Scottish seafood exporters look to cast a wider net
Challenges brought by the COVID-19 crisis have “noticeably shifted” the Scottish seafood market, with increased opportunities now arising in domestic and distant markets, according to trade body Seafood Scotland.
Current business behaviors also point to the European market becoming more challenging, with increased red tape around Brexit and trade barriers resulting from various national lockdowns and travel restrictions.
With the United Kingdom halting exports during the coronavirus crisis, many of Scotland’s seafood companies turned to the domestic market, which historically accounts for just 20 percent of trade. Despite the closure of the country’s foodservice channels, many of seafood businesses implemented rapid change programs that built on the domestic consumer side of their businesses. While this shift was not enough to replace all of the income they had lost, Seafood Scotland said that it was sufficient to keep their operations open, alongside government support packages.
Various successful “buy local” campaigns during the pandemic restrictions also helped, Seafood Scotland said. Most recently, it launched its Net Income campaign, which encourages fishing and seafood processing businesses to add retail listings to a number of direct selling directories, providing consumers with information about where they can buy food online, locally, and at the quayside. Working with Scotland Food and Drink "Support Local" hub, Seafish’s "Fish is the Dish," and "Fish on Friday," Seafood Scotland has created one-step application process allowing businesses to list on all three sites.
“For seafood businesses that are not used to selling direct to the consumer locally, or online, the range of opportunities to market to a new audience can be hard to pin down. By using our quick and easy one-stop portal, which is completely free, seafood businesses can share their offering via listings on multiple marketing directories, reaching more consumers and growing sales," Seafood Scotland Trade Marketing Manager Clare Dean said. “Bringing companies together with selling opportunities is what Seafood Scotland is all about – whether that be locally or globally. As consumers are looking to buy local or online right now, we want to ensure that companies are set up to reach them – not just for the short term but also in the post-Covid-19 market, which has the potential to stay strong in Scotland.”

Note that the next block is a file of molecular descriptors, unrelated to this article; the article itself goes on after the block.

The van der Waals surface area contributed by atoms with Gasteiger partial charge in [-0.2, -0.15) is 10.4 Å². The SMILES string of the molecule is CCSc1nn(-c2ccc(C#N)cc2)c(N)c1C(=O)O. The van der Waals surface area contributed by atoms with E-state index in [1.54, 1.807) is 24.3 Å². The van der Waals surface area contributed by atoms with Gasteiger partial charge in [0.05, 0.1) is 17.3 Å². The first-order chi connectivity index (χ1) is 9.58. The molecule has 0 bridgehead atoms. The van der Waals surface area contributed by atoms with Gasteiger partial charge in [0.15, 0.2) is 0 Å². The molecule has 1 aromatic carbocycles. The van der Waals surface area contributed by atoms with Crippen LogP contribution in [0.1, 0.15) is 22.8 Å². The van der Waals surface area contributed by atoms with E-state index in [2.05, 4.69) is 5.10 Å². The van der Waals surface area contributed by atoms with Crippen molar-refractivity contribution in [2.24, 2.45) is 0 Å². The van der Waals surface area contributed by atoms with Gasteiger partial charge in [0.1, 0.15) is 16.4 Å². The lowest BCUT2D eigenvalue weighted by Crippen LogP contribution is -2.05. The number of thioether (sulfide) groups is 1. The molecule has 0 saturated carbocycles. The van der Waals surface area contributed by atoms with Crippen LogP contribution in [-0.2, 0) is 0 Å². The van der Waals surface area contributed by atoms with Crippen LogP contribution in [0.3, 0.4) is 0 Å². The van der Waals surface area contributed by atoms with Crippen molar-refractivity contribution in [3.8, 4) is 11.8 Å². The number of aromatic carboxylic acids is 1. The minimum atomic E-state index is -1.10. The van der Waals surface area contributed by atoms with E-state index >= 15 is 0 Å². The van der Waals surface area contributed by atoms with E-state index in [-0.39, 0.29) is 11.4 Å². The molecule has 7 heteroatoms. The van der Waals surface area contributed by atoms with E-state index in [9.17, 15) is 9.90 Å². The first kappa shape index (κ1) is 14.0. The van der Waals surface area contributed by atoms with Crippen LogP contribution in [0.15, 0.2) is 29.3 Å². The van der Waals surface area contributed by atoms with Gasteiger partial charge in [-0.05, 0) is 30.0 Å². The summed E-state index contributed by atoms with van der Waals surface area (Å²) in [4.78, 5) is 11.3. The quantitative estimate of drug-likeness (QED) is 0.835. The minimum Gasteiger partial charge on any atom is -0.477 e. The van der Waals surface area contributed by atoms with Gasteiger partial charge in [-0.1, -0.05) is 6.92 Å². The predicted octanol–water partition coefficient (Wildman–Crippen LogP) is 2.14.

In addition to looking to grow domestic demand, and awaiting the full return of the foodservice sector, the industry now believes there is scope to ramp up its exports to non-E.U. seafood markets, particularly with Brexit looming large as a future headwind for many businesses.
“The market profile has changed considerably. U.K. consumers are demanding more of their own seafood, as opposed to the 60 percent that is normally imported from places like Norway. Buying decisions are being driven by purpose, and ‘buy local’ is top of both consumer and foodservice consciousness, so the demand for more is likely to continue,” Seafood Scotland Head of Trade Marketing for Europe, Middle East, and Asia Natalie Bell said.
Bell said the organization is receiving a greater volume of enquiries from Scottish companies looking to widen their export base. Key non-E.U. markets for Scottish seafood are the Middle East, the United States, and Asia, particularly China, Japan, and Singapore, Bell said.